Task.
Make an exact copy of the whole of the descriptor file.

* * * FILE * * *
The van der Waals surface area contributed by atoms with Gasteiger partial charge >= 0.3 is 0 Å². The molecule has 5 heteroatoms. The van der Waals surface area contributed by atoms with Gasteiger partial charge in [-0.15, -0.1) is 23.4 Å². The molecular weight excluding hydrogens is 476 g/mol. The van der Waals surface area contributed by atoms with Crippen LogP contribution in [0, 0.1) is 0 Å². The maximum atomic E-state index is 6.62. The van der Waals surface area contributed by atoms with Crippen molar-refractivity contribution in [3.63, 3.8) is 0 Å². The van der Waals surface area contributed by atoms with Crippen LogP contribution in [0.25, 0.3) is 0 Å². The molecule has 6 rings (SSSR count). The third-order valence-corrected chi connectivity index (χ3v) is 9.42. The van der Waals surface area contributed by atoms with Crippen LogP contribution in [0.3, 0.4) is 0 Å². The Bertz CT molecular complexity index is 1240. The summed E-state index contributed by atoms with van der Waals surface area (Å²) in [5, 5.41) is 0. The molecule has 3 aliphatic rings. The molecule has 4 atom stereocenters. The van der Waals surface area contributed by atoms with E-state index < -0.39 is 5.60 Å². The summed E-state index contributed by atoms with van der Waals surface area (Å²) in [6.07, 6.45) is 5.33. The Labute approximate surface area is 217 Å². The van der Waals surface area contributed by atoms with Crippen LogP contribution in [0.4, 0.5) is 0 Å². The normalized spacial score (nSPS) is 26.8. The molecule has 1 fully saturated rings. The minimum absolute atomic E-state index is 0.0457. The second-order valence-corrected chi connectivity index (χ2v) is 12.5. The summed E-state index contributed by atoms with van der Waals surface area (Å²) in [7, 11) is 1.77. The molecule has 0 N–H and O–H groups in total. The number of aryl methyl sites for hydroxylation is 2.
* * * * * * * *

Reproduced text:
The van der Waals surface area contributed by atoms with Gasteiger partial charge >= 0.3 is 0 Å². The molecule has 5 heteroatoms. The van der Waals surface area contributed by atoms with Gasteiger partial charge in [-0.15, -0.1) is 23.4 Å². The molecular weight excluding hydrogens is 476 g/mol. The van der Waals surface area contributed by atoms with Crippen LogP contribution in [0, 0.1) is 0 Å². The maximum atomic E-state index is 6.62. The van der Waals surface area contributed by atoms with Crippen molar-refractivity contribution in [3.63, 3.8) is 0 Å². The van der Waals surface area contributed by atoms with Crippen LogP contribution in [0.25, 0.3) is 0 Å². The molecule has 6 rings (SSSR count). The third-order valence-corrected chi connectivity index (χ3v) is 9.42. The van der Waals surface area contributed by atoms with Crippen LogP contribution in [0.3, 0.4) is 0 Å². The Bertz CT molecular complexity index is 1240. The summed E-state index contributed by atoms with van der Waals surface area (Å²) in [5, 5.41) is 0. The molecule has 3 aliphatic rings. The molecule has 4 atom stereocenters. The van der Waals surface area contributed by atoms with E-state index < -0.39 is 5.60 Å². The summed E-state index contributed by atoms with van der Waals surface area (Å²) in [6.07, 6.45) is 5.33. The Labute approximate surface area is 217 Å². The van der Waals surface area contributed by atoms with Crippen LogP contribution in [0.4, 0.5) is 0 Å². The normalized spacial score (nSPS) is 26.8. The molecule has 1 fully saturated rings. The minimum absolute atomic E-state index is 0.0457. The second-order valence-corrected chi connectivity index (χ2v) is 12.5. The summed E-state index contributed by atoms with van der Waals surface area (Å²) in [7, 11) is 1.77. The molecule has 0 N–H and O–H groups in total. The number of aryl methyl sites for hydroxylation is 2.